I am often asked what project has been my best or favorite. This is a loaded question because usually the person asking is expecting that my answer will include their project. As I think about this question, I've realized that the projects on my ‘top projects’ list all have one thing in common: the vision, goals and requirements were clearly laid out guiding factors that the entire project team knew and followed.
This sets the course and future success of the entire project – this is the Project Charter.
Having a project charter is a major factor in having a successful project, as well as making my list of ‘top projects’.
Being an architect requires me to also have mind reading abilities, an interpreter of thought. My role is to help decipher what the client has in their head by extracting the components of a project charter: their vision, goals, and requirements. Without clear direction, purpose and defined expectations, the project is in danger of floundering and creating disappointment for the client and the entire project team. No one wants that.
In addition to my career as an architect, I am a pilot and fly for fun. Planning a flight is a the epidemy of creating a project charter. From the time I think about a flight I am going make, to the time I land, hangar the plane and log my flight, I have created an informal project charter. I have created a vision for taking a cross country flight. I have created goals related to destinations, etc. and I have identified requirements that may deal with things like minimum altitudes.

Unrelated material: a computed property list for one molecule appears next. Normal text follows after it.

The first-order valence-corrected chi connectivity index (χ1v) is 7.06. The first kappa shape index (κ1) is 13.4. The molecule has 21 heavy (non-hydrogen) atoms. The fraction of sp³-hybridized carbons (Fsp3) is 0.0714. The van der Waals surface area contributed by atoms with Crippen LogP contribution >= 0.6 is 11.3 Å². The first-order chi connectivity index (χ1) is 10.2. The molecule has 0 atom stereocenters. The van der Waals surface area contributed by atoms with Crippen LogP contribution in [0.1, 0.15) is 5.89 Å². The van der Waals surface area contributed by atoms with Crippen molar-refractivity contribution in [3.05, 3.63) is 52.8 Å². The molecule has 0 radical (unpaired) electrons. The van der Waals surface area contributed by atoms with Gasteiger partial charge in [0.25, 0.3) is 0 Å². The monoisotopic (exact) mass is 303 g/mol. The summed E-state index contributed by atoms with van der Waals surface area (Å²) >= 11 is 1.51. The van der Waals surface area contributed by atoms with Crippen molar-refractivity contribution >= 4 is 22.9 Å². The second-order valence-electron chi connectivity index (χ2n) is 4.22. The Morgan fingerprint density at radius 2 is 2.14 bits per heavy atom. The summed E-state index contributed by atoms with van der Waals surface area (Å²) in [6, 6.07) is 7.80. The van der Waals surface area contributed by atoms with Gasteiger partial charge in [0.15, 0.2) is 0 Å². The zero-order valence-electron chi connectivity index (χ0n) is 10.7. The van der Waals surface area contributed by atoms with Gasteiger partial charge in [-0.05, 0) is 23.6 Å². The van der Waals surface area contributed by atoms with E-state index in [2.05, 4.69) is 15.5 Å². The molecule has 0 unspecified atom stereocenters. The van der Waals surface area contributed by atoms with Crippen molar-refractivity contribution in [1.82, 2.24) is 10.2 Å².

When you Google “project charter” you will get oodles of Google pages providing resources such as definitions, templates and project charter instructions. A project charter must be created before any real meaningful work is started as it is impossible to move a step in the right direction without one. Charting the course for anything you do will ensure success and met expectations.
Think about a time when you took on a big undertaking and how you started. Most likely you envisioned the essence of what you wanted and this informed everything that was applied to the undertaking.
A project with a documented clear vision provides an essence of what the project will be. The vision must also include the reason for pursing the project in the first place. When the vision is clear, the entire project team can see and understand the end result informing the project goals and requirements.
Once a vision is set, definition as to what it looks like needs to coalesce. This is done through creating goals for the project.
Defining goals helps achieve a vision. Goals for the project should include things like design, sustainability, programmatic, etc. Goals give direction to movement to help achieve an objective or vision.
Requirements, I believe, are the most tangible things that visually and physically can show that expectations have been met. Requirements create boundaries for the project and bring definition to the vision and goals.
Within the vision, goals and requirements of a project, thought should also be given to the potential pit falls so that contingencies can be planned for or, at a very minimum, addressed if deviation is necessary.
For a project to make my ‘top project’ list it must be a success for all team members.
Success can be, and often is, measured in many ways. Success for me covers the spectrum from having fun, to creating learning spaces that students don’t want to leave. Set expectations will chart the course and get you started down the path to a successful project.
Is your upcoming project going to be your best project ever? Will your next project make the ‘Best Project’ list? Will your next project ensure success by having a project charter? I would like to hear some of your project charter philosophies, successes and failures.
Bob Vajgrt, AIA, LEED AP, CDT, ALEP